Even though the IBM engineers knew the the exact specification of a 1401, they did not imagine that they would need to handle illegal instructions exactly as the actual 1401′s did. This was quickly fixed. Clearly, even if the processor is yours, and you have full documentation, it is not always easy to simulate it perfectly.

Open Problems

The main question is, can we use the above and other ideas from malware attacks against simulators to help us see if we live in a simulation? I wonder of some of the above, or other ideas, could be exploited in the physics world. What do you think? And can we prevent an evil genius from gaining control of our computers?

[changed subtitle]

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30 Comments leave one →
  1. February 22, 2014 11:12 am

    These are the forms of time, which imitates eternity and revolves according to a law of number.

    Plato • Timaeus

  2. February 22, 2014 12:01 pm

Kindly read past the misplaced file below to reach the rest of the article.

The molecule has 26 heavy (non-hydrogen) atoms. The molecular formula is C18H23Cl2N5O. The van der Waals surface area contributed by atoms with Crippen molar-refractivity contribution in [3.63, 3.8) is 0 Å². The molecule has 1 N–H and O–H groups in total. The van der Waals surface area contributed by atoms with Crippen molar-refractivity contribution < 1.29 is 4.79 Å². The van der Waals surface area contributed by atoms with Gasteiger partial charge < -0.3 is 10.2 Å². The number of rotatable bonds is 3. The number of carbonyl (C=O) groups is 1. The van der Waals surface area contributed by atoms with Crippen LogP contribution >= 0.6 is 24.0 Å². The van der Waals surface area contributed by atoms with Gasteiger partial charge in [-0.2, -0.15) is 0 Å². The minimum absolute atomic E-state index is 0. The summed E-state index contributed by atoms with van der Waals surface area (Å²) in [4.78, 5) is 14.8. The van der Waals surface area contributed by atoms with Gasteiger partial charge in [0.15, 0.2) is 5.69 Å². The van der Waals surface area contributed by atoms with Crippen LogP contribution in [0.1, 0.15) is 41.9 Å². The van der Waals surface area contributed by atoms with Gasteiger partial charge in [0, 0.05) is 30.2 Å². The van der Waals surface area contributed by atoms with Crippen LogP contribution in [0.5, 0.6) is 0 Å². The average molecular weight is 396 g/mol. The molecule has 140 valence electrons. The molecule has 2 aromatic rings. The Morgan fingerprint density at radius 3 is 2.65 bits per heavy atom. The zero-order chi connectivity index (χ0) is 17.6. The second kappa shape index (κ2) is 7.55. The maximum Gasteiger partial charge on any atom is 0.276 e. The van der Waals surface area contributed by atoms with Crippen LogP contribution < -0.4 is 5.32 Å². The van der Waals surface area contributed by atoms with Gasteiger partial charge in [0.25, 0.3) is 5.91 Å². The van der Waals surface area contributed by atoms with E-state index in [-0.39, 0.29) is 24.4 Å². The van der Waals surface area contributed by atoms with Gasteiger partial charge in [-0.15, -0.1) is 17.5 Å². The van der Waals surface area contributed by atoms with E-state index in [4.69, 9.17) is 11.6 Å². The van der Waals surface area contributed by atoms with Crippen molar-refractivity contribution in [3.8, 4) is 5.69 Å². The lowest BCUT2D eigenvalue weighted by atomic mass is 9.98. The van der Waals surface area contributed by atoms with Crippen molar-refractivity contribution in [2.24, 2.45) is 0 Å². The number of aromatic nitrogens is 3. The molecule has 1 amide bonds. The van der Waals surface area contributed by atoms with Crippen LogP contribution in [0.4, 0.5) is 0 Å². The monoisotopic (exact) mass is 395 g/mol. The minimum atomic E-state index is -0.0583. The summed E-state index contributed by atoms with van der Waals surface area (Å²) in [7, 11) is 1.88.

That Earth enjoys no special privileges is a philosophical position that denies observation.

    Even inside the Solar System, Earth is very special, with a magnetic field acting as a shield, a stabilized rotation axis, a large Moon, an active plate tectonic and CO2 spewing volcanoes, and a huge core nuclear reactor.

    These facts are related:

    http://patriceayme.wordpress.com/2014/01/14/life-giving-nuclear-earth-reactor/

    However, although it has been proposed that there are 40 billion planets in habitable zones in the Milky Way alone, nobody has pondered how probable and necessary it is for a planet to have both water for billions of years, and a very active core nuclear reactor.

    Moreover, one has to take into account Galactic Core explosions:

    http://patriceayme.wordpress.com/2013/11/06/40-billion-earths-yes-no/

    Hence it seems likely to me that the Earth is very privileged, and we are the only civilization. That makes a simulation highly unlikely.

    • February 22, 2014 12:36 pm

      Agreed in the larger sense, but to define the Copernican Principle I chose the qualifier “cosmological” to distinguish away from such terrestrial considerations and also “anthropic” ones.

  3. February 22, 2014 12:42 pm

    I am not sure if using time to detect inconsistencies in the computing context is directly translatable to a path to prove SH. We don’t have anything to compare our physical universe to (i.e. a hypothetic universe running ours for which we’d know the timings), whereas as a malware creator, I can figure out if my timing measures are accurate with respect to the real hardware (known).